Note: sent to bash, zsh and Schily Bourne shell dev mailing lists (not mksh as my email provider apparently doesn't play well with mirbsd.org's expensive greylisting, please feel free to forward there if you don't use gmail).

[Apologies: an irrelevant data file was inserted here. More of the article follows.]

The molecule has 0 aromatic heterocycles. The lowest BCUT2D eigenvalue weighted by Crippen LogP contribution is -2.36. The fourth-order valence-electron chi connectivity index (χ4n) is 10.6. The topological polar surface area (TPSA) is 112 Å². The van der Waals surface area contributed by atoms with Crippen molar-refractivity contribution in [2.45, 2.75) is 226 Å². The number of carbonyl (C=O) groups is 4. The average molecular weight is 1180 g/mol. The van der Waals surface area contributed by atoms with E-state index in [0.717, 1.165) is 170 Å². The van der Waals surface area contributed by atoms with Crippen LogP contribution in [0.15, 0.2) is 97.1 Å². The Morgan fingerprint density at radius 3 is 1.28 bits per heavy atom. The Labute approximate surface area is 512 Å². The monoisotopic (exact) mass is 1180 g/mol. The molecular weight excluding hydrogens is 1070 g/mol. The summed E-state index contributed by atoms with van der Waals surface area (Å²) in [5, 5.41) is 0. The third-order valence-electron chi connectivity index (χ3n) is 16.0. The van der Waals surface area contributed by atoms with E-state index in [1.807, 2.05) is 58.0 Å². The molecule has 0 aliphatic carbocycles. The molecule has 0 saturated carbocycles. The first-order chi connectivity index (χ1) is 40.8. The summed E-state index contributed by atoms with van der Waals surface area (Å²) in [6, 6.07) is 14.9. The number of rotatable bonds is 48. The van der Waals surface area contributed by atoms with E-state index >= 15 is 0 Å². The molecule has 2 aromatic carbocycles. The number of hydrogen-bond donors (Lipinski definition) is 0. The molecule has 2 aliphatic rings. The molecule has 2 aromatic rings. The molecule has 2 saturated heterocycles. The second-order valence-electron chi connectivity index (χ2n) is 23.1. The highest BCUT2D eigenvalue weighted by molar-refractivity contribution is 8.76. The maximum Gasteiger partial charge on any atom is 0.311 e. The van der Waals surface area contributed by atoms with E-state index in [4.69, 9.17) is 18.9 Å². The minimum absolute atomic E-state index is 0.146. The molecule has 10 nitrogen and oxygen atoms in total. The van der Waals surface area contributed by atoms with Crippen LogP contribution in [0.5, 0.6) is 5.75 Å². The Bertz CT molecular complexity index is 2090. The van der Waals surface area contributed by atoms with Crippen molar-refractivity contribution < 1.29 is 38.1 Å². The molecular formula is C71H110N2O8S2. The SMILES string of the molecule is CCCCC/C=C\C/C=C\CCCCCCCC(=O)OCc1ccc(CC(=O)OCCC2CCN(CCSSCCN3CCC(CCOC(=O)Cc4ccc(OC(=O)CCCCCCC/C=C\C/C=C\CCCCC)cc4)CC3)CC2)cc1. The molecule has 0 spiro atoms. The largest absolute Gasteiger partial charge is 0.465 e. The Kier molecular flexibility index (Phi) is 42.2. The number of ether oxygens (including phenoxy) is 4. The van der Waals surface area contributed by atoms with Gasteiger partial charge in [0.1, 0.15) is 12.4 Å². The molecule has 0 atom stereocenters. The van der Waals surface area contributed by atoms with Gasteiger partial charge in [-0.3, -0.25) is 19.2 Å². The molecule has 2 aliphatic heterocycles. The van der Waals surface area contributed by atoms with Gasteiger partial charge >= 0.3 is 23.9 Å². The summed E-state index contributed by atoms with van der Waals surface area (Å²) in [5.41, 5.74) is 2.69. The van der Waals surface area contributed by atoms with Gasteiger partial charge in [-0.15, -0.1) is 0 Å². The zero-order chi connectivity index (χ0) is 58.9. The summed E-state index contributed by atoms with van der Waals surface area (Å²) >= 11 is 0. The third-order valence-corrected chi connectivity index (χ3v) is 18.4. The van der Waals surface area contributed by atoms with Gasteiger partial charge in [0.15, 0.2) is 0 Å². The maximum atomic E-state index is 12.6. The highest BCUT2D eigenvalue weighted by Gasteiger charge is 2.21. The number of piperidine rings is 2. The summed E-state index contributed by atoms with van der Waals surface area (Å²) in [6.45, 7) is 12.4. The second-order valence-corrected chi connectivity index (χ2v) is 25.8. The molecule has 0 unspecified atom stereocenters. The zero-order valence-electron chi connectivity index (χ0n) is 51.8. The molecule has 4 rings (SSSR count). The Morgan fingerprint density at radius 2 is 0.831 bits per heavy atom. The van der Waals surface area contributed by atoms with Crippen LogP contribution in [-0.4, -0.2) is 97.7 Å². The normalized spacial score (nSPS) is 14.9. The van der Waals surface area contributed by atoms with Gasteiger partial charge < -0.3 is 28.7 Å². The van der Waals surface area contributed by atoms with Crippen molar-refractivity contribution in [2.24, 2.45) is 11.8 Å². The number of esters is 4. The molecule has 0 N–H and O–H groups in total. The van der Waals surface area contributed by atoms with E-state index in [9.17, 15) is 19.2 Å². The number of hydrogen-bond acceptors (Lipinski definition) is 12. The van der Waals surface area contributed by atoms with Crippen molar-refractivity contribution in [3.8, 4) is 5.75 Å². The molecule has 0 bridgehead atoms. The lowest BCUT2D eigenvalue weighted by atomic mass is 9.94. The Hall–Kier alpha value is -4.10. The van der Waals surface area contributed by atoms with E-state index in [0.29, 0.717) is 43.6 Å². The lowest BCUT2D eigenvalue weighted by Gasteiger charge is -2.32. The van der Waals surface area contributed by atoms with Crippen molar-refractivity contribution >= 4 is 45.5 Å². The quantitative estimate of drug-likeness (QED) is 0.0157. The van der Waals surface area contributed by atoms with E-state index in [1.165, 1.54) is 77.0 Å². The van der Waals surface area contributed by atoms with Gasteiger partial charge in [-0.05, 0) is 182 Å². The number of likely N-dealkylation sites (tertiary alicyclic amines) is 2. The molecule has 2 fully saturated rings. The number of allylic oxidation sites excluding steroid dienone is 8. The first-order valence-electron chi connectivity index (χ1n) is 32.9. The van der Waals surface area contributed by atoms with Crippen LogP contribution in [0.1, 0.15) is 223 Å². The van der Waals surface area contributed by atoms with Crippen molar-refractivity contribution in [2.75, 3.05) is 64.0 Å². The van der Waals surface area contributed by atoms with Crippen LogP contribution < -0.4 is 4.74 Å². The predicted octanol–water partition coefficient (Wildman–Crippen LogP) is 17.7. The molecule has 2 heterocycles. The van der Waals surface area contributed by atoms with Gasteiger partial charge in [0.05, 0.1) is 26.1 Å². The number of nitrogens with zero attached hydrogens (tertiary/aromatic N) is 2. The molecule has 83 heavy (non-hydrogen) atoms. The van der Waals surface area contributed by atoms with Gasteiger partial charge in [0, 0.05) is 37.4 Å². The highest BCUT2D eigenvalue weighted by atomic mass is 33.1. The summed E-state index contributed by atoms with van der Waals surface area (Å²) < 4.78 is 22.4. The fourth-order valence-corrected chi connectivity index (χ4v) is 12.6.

That's from: https://unix.stackexchange.com/questions/429285/cannot-create-temp-file-for-here-document-permission-denied $ bash -c 'umask 400; cat <<< test' bash: cannot create temp file for here-document: Permission denied $ zsh -c 'umask 400; cat <<< test' zsh:1: can't create temp file for here document: permission denied $ bosh -c 'umask 400; cat << EOF test EOF' bosh: /tmp/sh193220: cannot open $ mksh -c 'umask 400; cat <<< test' mksh: can't open temporary file /tmp/sh933f2z.tmp: Permission denied Those shells use temporary files to store the content of the here-documents as the Bourne shell initially did, and open them in read-only mode to make it cat's stdin. When umask contains the 0400 bit, the file is created without read permission to the user, hence the error upon that second open(). (note that bosh also leaves the temp file behind in that case). I can think of several ways to address it: 1- do nothing and blame the user as the user explicitly asked for files to be unreadable (but then again, it's not obvious to the user that heredocs imply a temp file) 2- do like AT&T ksh/tcsh (or yash for big heredocs that don't fit in the pipe buffer) and open the file only once for both writing the content and making it the command's stdin (with a lseek() to beginning in between). That means the fd ends up being writable though I can't see it being a huge problem. (Yash actually gives the file 000 permissions here regardless of the umask with open("/tmp/yash-ECCFE6268", O_RDWR|O_CREAT|O_EXCL, 0), but see below about =(...) emulation) 3. do like dash/yash/rc/es and use a pipe instead of a temp file. That means having to fork a process to feed the data (or like yash fall back to a temp file for big heredocs). That also means the fd is no longer seekable The change could break some scripts for bash, as on Linux (where /dev/fd/n behaves differently from other *nices), we see some doing: cmd1 /dev/fd/3 3<<< "$(cmd2)" to emulate zsh's cmd1 =(cmd2) (command substitution using a temp file). (A 0400 umask also makes a =(...) file unreadable, but definitely here it's the user's problem). 4. Reset the umask temporarily to 077 before creating the temp file (and block trapped signals until it's restored). 2 would have my preference. -- Stephane